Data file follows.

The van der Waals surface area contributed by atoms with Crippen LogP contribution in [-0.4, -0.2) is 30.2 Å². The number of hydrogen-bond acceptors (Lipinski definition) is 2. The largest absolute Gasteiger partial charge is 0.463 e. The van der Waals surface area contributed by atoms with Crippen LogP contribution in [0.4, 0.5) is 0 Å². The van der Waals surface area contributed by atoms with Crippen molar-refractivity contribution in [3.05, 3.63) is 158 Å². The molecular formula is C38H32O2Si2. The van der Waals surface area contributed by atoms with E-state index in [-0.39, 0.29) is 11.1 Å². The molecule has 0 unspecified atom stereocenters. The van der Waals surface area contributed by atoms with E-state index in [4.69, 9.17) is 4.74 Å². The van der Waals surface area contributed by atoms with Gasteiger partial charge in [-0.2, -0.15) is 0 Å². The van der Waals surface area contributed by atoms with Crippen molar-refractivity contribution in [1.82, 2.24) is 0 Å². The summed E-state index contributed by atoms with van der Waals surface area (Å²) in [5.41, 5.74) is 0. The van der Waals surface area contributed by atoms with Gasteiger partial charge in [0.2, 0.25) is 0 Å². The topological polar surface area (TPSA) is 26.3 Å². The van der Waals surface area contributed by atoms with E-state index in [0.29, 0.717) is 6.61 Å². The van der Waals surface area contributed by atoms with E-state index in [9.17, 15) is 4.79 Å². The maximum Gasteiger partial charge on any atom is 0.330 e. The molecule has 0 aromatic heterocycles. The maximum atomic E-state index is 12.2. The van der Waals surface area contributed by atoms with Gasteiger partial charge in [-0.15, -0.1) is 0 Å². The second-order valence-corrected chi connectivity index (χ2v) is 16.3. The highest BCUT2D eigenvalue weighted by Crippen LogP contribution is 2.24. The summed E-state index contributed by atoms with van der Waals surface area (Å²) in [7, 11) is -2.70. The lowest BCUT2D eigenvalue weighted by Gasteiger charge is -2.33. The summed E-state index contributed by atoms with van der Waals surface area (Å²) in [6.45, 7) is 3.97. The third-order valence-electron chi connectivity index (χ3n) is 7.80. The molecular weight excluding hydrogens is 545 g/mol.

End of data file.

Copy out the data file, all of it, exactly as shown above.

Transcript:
The van der Waals surface area contributed by atoms with Crippen LogP contribution in [-0.4, -0.2) is 30.2 Å². The number of hydrogen-bond acceptors (Lipinski definition) is 2. The largest absolute Gasteiger partial charge is 0.463 e. The van der Waals surface area contributed by atoms with Crippen LogP contribution in [0.4, 0.5) is 0 Å². The van der Waals surface area contributed by atoms with Crippen molar-refractivity contribution in [3.05, 3.63) is 158 Å². The molecular formula is C38H32O2Si2. The van der Waals surface area contributed by atoms with E-state index in [-0.39, 0.29) is 11.1 Å². The molecule has 0 unspecified atom stereocenters. The van der Waals surface area contributed by atoms with E-state index in [4.69, 9.17) is 4.74 Å². The van der Waals surface area contributed by atoms with Gasteiger partial charge in [-0.2, -0.15) is 0 Å². The van der Waals surface area contributed by atoms with Crippen molar-refractivity contribution in [1.82, 2.24) is 0 Å². The summed E-state index contributed by atoms with van der Waals surface area (Å²) in [5.41, 5.74) is 0. The van der Waals surface area contributed by atoms with Gasteiger partial charge in [0.2, 0.25) is 0 Å². The topological polar surface area (TPSA) is 26.3 Å². The van der Waals surface area contributed by atoms with E-state index in [0.29, 0.717) is 6.61 Å². The van der Waals surface area contributed by atoms with E-state index in [9.17, 15) is 4.79 Å². The maximum Gasteiger partial charge on any atom is 0.330 e. The molecule has 0 aromatic heterocycles. The maximum atomic E-state index is 12.2. The van der Waals surface area contributed by atoms with Gasteiger partial charge in [-0.15, -0.1) is 0 Å². The second-order valence-corrected chi connectivity index (χ2v) is 16.3. The highest BCUT2D eigenvalue weighted by Crippen LogP contribution is 2.24. The summed E-state index contributed by atoms with van der Waals surface area (Å²) in [7, 11) is -2.70. The lowest BCUT2D eigenvalue weighted by Gasteiger charge is -2.33. The summed E-state index contributed by atoms with van der Waals surface area (Å²) in [6.45, 7) is 3.97. The third-order valence-electron chi connectivity index (χ3n) is 7.80. The molecular weight excluding hydrogens is 545 g/mol.